Amid stalling EU-UK post-Brexit trade talks, France has rebuked British Prime Minister Boris Johnson's stance on the issue as failing to steer the negotiations from the brink of collapse, writes the Daily Mail.
As he made a speech in Paris on Monday, addressing French ambassadors based in Europe alongside German counterpart Heiko Maas, Minister of Europe and Foreign Affairs Jean-Yves Le Drian said:
“Negotiations are not advancing due to the intransigent and frankly unrealistic attitude of the United Kingdom.”
The negative assessment comes after EU chief negotiator Michel Barnier deplored lack of headway after the seventh round of trade talks on 18 - 21 August, hinting that a deal appeared unlikely amid the stalemate on issues such as a level playing field and fishing rights.
Negotiators for both sides had converged on the Belgian capital as the clock is ticking to hammer out a deal timed to the end of the transition period in January. Yet while some progress was made on technical issues, the EU and UK seemed to be entrenched regarding the main obstacles.
“Those who hoped that negotiations would move forward quickly this week will have been disappointed,” Barnier told reporters after negotiations ended.
Lack of progress on fundamental issues reportedly prompted Michel Barnier to seek support from Germany, which holds the rotating presidency of the EU Council, and France.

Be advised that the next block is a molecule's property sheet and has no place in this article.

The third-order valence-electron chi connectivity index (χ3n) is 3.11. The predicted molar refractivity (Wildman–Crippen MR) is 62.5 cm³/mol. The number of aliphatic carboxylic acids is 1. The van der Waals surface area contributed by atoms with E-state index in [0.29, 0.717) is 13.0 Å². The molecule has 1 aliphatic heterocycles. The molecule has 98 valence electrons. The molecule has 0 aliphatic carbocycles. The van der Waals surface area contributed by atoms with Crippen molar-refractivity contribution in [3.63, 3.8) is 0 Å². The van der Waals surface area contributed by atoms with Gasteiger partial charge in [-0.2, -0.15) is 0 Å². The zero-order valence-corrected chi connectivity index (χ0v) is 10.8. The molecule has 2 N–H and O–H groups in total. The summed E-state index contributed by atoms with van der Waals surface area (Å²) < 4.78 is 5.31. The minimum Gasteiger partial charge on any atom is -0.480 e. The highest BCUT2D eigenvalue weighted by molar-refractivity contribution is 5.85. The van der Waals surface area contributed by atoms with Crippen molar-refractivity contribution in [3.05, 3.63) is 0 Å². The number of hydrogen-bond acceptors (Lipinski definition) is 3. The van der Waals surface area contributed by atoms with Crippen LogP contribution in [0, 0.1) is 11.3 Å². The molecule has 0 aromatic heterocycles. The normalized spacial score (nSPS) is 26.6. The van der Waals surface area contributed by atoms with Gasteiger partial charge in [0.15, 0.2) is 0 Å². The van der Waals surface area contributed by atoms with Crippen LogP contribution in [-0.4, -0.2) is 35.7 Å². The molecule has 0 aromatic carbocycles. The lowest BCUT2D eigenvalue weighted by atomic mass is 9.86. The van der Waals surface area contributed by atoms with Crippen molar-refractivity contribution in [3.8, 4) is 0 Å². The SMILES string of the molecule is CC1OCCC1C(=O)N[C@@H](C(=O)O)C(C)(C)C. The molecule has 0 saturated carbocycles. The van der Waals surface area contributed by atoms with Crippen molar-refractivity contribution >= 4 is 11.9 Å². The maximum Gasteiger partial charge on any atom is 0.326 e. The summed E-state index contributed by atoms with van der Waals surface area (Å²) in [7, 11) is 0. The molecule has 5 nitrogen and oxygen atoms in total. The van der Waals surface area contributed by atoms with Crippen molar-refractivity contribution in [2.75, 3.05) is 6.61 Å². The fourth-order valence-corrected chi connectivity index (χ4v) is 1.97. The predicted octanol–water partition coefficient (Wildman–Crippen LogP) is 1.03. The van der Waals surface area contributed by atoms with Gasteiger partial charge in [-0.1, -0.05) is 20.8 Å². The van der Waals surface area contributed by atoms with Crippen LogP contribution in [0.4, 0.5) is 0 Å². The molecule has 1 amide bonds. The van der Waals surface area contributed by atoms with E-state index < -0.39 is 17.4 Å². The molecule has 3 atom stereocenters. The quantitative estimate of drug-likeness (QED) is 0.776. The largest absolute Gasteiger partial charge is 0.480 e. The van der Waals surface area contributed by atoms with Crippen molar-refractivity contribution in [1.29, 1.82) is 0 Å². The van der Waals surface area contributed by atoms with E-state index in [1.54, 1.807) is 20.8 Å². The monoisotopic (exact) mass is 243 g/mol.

An EU insider was quoted by the Daily Express as saying:
“[Michel Barnier] thinks we're coming to the end of the road.”
Barnier was reportedly urging German Chancellor Angela Merkel and French President Emmanuel Macron to pressure Boris Johnson to adopt a more conciliatory stance on post-Brexit relations with the bloc.
Johnson has insisted he is prepared to walk away from the negotiating table within weeks rather than compromise on the issue of sovereignty, writes the outlet, with earlier reports suggesting an agreement that ‘constrains’ the UK to Brussels’ rules and infringes sovereignty would not be tolerated.
Frustrated EU officials were said to be accusing London of a 'wasted summer'.
However, Tory MPs were reported as dismissing the accusations, suggesting that the EU was trying to force Downing Street to make concessions, oblivious of the fact that the UK was now “under new management” and it was “not like it was under Theresa May”.
Issues of Divergence
Brussels has been pushing for an overall, wide-ranging agreement in one comprehensive treaty, while the UK seeks a simpler free trade deal, similar to the one in place between the bloc and Canada, with separate agreements on other matters.
The main areas of divergence are the EU’s demand for level playing field rules, ensuring close alignment on issues such as state-aid, environmental and employment regulations, the dispute over fishing quotas in UK waters, and a possible role for the European Court of Justice (ECJ) in overseeing a deal.
As the sides lock horns over the deal, the EU insists it must be readied in time to be approved at a summit of the bloc's 27 national leaders on 15-16 October. This would potentially enable a ratification of the agreement this year.
The United Kingdom officially left the European Union on 31 January, entering a transition period set to run to the end of this year, with the sides meeting for rounds of talks to avoid a no-deal Brexit.